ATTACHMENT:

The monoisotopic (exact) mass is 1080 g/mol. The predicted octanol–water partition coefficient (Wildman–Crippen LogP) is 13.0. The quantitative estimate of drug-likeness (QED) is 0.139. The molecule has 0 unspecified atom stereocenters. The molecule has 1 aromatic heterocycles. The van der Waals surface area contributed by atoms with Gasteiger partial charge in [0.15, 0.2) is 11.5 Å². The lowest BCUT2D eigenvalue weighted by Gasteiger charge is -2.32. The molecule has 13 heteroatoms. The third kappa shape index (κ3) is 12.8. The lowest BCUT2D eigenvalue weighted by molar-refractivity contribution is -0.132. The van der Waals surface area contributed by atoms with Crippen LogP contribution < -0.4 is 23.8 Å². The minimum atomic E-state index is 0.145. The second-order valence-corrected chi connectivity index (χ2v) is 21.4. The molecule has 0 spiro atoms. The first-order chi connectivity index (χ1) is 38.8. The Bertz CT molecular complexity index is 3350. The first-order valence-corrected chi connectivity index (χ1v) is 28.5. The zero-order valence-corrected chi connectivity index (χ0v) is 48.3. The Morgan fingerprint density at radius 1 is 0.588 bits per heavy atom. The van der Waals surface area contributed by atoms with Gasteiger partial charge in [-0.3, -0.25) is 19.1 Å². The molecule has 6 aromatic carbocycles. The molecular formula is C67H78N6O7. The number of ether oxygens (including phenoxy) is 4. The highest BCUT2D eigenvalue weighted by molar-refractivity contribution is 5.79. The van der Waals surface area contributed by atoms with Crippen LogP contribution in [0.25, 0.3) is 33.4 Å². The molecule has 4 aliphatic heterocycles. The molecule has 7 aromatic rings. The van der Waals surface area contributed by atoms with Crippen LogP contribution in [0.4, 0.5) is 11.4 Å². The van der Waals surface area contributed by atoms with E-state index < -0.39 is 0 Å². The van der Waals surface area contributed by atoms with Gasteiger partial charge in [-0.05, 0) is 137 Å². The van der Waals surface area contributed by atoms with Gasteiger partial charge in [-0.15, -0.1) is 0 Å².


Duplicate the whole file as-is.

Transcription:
The monoisotopic (exact) mass is 1080 g/mol. The predicted octanol–water partition coefficient (Wildman–Crippen LogP) is 13.0. The quantitative estimate of drug-likeness (QED) is 0.139. The molecule has 0 unspecified atom stereocenters. The molecule has 1 aromatic heterocycles. The van der Waals surface area contributed by atoms with Gasteiger partial charge in [0.15, 0.2) is 11.5 Å². The lowest BCUT2D eigenvalue weighted by Gasteiger charge is -2.32. The molecule has 13 heteroatoms. The third kappa shape index (κ3) is 12.8. The lowest BCUT2D eigenvalue weighted by molar-refractivity contribution is -0.132. The van der Waals surface area contributed by atoms with Crippen LogP contribution < -0.4 is 23.8 Å². The minimum atomic E-state index is 0.145. The second-order valence-corrected chi connectivity index (χ2v) is 21.4. The molecule has 0 spiro atoms. The first-order chi connectivity index (χ1) is 38.8. The Bertz CT molecular complexity index is 3350. The first-order valence-corrected chi connectivity index (χ1v) is 28.5. The zero-order valence-corrected chi connectivity index (χ0v) is 48.3. The Morgan fingerprint density at radius 1 is 0.588 bits per heavy atom. The van der Waals surface area contributed by atoms with Gasteiger partial charge in [-0.3, -0.25) is 19.1 Å². The molecule has 6 aromatic carbocycles. The molecular formula is C67H78N6O7. The number of ether oxygens (including phenoxy) is 4. The highest BCUT2D eigenvalue weighted by molar-refractivity contribution is 5.79. The van der Waals surface area contributed by atoms with Crippen LogP contribution in [0.25, 0.3) is 33.4 Å². The molecule has 4 aliphatic heterocycles. The molecule has 7 aromatic rings. The van der Waals surface area contributed by atoms with Crippen LogP contribution in [0.4, 0.5) is 11.4 Å². The van der Waals surface area contributed by atoms with E-state index < -0.39 is 0 Å². The van der Waals surface area contributed by atoms with Gasteiger partial charge in [-0.05, 0) is 137 Å². The van der Waals surface area contributed by atoms with Gasteiger partial charge in [-0.15, -0.1) is 0 Å².